I block and report the worse of it. But just incase you'd like to see some examples, have a trawl trough my Twitter feed and search for words like "penis", "gay", "LGBTIQ", "Islam", "God", "Abo", the C and/or F word, "carnivore", "bacon", "meat", or "steak". But a warning, you'll find lots of offensive content.


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8 Comments


David Leigh
David Leigh
Mar 29

It is unfortunate that some people, when confronted with the truth about human behaviour patterns being responsible for harm, feel the need to challenge the conversation with insulting comments. They are slow to realise that their ignorance is on display for all to see. Climate change, we know is the biggest problem to face humanity ever. Bigger than wars or depressions and far bigger than inflation and interest rate hikes and will be responsible for all those things to reoccur within the not too distant future, if not taken seriously. Toxic comments are likely what will start civil unrest, if not tempered. Fortunately, education has improved quite a lot over the past few years and most of the next generatio…

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Lyndal Breen
Lyndal Breen
Mar 18

Sooner or later a lot of people, usually male, are going to lose their toys and many activities that they value. Although there seem to be more gigantic utes and oover-powerfulSUVs, often needed they say for work or safe transport of the family, these are definitely under threat from the new vehicle emissions standards. There are a number of fossil fuel guzzling sports as well, ie any type of vehicle racing, that must come to an end soon. We really are attacking the self image of many men when we say these things will be going. I hope the next generation can come through without such a strong attachment to competition expressed through having more powerful vehicles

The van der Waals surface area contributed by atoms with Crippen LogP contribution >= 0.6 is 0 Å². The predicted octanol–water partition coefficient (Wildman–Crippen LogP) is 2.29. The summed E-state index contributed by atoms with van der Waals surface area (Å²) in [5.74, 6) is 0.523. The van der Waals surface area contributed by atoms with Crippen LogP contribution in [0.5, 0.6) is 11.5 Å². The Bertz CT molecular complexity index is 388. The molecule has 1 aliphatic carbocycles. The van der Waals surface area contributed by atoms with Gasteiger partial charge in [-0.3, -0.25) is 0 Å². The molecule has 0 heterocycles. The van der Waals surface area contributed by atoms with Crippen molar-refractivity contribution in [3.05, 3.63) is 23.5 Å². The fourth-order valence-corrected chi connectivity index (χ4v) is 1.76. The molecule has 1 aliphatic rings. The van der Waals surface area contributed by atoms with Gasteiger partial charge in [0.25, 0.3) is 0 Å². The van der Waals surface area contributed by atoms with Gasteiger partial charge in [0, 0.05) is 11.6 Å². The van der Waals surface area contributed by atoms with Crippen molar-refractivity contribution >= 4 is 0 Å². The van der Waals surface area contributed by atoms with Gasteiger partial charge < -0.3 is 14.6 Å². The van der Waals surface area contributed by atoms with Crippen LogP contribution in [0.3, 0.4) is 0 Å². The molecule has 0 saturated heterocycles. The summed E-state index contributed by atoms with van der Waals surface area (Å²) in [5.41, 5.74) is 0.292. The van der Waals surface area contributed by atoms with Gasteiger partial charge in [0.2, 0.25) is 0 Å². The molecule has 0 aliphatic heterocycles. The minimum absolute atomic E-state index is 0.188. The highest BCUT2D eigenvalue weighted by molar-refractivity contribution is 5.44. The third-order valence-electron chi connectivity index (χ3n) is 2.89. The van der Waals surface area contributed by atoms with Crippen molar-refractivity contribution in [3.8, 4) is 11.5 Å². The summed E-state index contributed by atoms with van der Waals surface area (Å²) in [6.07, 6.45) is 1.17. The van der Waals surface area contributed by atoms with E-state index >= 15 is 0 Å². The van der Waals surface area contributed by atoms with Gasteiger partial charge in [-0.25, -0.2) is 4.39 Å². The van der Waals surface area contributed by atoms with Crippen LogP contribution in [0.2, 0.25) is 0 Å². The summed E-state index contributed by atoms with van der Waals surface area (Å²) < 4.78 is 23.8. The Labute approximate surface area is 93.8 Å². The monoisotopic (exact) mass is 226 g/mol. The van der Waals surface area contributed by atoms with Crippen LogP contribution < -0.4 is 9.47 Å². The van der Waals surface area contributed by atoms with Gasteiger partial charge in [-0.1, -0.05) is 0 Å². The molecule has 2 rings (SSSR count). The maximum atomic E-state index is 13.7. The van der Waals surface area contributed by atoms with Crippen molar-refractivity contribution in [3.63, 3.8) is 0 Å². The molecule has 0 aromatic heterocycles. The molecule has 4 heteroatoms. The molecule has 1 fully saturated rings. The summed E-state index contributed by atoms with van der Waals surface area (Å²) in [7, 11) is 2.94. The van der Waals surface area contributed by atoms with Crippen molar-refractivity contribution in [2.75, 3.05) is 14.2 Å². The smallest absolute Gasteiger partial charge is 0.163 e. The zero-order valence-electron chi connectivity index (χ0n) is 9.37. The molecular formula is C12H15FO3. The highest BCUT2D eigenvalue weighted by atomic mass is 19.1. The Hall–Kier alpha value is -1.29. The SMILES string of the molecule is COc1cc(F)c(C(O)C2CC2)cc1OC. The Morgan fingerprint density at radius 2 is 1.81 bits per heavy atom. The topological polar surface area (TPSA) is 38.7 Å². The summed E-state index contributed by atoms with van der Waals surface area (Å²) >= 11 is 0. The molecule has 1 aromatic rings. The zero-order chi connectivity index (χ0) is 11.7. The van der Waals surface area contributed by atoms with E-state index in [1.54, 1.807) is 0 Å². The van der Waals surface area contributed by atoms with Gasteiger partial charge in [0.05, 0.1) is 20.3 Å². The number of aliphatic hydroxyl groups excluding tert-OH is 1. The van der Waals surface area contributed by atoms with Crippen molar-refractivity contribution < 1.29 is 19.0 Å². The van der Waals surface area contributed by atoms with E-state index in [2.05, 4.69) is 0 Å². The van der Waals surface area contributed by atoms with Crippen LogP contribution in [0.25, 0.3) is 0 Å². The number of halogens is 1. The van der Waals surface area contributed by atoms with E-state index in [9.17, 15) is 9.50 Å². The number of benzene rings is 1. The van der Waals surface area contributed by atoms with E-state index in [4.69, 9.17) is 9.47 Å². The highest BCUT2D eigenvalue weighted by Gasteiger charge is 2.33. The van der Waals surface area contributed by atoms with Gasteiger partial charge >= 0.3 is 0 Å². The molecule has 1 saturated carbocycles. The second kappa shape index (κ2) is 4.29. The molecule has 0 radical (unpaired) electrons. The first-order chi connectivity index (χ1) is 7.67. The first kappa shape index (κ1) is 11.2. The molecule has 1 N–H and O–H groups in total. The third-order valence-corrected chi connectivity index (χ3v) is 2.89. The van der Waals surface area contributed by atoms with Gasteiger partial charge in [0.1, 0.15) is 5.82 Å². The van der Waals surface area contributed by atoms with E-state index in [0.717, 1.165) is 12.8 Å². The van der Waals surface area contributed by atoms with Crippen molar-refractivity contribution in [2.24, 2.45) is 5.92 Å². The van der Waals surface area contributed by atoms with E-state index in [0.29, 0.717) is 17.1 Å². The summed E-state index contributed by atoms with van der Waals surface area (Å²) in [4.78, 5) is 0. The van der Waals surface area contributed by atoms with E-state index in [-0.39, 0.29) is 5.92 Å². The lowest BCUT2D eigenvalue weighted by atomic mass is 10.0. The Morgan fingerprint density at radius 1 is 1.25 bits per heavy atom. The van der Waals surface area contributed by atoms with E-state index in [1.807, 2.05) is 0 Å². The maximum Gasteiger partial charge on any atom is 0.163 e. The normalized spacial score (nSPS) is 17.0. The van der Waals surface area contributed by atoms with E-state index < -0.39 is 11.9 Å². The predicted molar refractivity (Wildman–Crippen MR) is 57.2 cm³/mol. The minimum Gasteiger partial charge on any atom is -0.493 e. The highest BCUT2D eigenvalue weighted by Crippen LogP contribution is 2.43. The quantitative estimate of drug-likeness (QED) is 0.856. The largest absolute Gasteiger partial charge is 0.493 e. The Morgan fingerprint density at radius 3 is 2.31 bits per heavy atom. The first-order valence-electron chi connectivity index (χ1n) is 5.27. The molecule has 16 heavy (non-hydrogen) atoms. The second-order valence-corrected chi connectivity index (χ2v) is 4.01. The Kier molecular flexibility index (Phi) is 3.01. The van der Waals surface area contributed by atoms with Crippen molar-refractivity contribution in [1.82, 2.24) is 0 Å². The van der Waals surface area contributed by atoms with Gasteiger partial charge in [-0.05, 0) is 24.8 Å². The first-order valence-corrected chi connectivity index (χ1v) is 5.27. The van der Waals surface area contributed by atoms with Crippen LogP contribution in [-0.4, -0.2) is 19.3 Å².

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Bee Winfield
Bee Winfield
Jan 08

People behaving badly can be ignored. "Just remember they are a loud but small segment of the world"says Tonie Field, and I agree. Don't whip up hatred and upset yourself and others with characitures. Don't put labels ending with IST on people, labels divide and hamper discussion. I'm female, old, and white, so what do you now know about me, and what I believe? Nothing much. What is important: I love nature,and have been concerned enough about air pollution to ride a bike for 60 years. I believe eating rotationaly grazed organic meat is the best thing we can do for the ecology and climate. Maybe we could discuss why.

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Rupert Baker
Rupert Baker
Jan 08

Hi Gregory, I was taught that communication between subgroups requires chains of trust, so that the extremes are pulled towards change by people they know and/or identify with. So focus on the middle and engage the deniers indirectly. Secure support and change policy. Engagement from a hunger striker maybe unlikely to make a toxic macho denier to think again. More strength to your arm.

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Tonié Field
Tonié Field
Jan 08

Your comments are completely on point Andrew. I'm not surprised you have recieved these vile comments on your twitter. Your actions challenge their sad realities. It's a pity a male segment of the humyn species has become so corrupted by the social media phenomenon and globalised capitalism pitfalls of power and the male ego. Just remember they are a loud but small segment of the world. A lot of them idolise people like mr. musk, gates, thiel, bezos, pinker, welch, kurzweil and all the other hyper inlated male wannabe billionaires. They see their ideas as an "easy way out" instead of facing the real work of being humyn and the limits on our beautiful planet, for which we must be…

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Gregory Andrews
Gregory Andrews
Feb 25
Replying to

:-)